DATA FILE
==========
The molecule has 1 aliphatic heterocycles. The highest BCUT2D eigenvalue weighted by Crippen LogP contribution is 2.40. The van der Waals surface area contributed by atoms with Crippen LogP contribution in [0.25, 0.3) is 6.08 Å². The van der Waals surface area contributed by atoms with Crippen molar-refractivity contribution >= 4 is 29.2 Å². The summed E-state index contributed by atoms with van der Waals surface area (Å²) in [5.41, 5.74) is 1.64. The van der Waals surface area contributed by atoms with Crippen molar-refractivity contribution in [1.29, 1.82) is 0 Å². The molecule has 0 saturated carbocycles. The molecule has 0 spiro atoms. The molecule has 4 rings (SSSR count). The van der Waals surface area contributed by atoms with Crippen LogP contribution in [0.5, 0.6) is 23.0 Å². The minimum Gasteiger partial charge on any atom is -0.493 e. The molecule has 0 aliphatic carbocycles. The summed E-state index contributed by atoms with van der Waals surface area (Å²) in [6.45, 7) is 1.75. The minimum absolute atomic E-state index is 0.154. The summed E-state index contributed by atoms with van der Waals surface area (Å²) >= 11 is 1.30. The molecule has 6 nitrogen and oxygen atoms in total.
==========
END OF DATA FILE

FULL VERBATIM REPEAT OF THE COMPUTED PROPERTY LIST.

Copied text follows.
The molecule has 1 aliphatic heterocycles. The highest BCUT2D eigenvalue weighted by Crippen LogP contribution is 2.40. The van der Waals surface area contributed by atoms with Crippen LogP contribution in [0.25, 0.3) is 6.08 Å². The van der Waals surface area contributed by atoms with Crippen molar-refractivity contribution >= 4 is 29.2 Å². The summed E-state index contributed by atoms with van der Waals surface area (Å²) in [5.41, 5.74) is 1.64. The van der Waals surface area contributed by atoms with Crippen molar-refractivity contribution in [1.29, 1.82) is 0 Å². The molecule has 0 saturated carbocycles. The molecule has 0 spiro atoms. The molecule has 4 rings (SSSR count). The van der Waals surface area contributed by atoms with Crippen LogP contribution in [0.5, 0.6) is 23.0 Å². The minimum Gasteiger partial charge on any atom is -0.493 e. The molecule has 0 aliphatic carbocycles. The summed E-state index contributed by atoms with van der Waals surface area (Å²) in [6.45, 7) is 1.75. The minimum absolute atomic E-state index is 0.154. The summed E-state index contributed by atoms with van der Waals surface area (Å²) >= 11 is 1.30. The molecule has 6 nitrogen and oxygen atoms in total.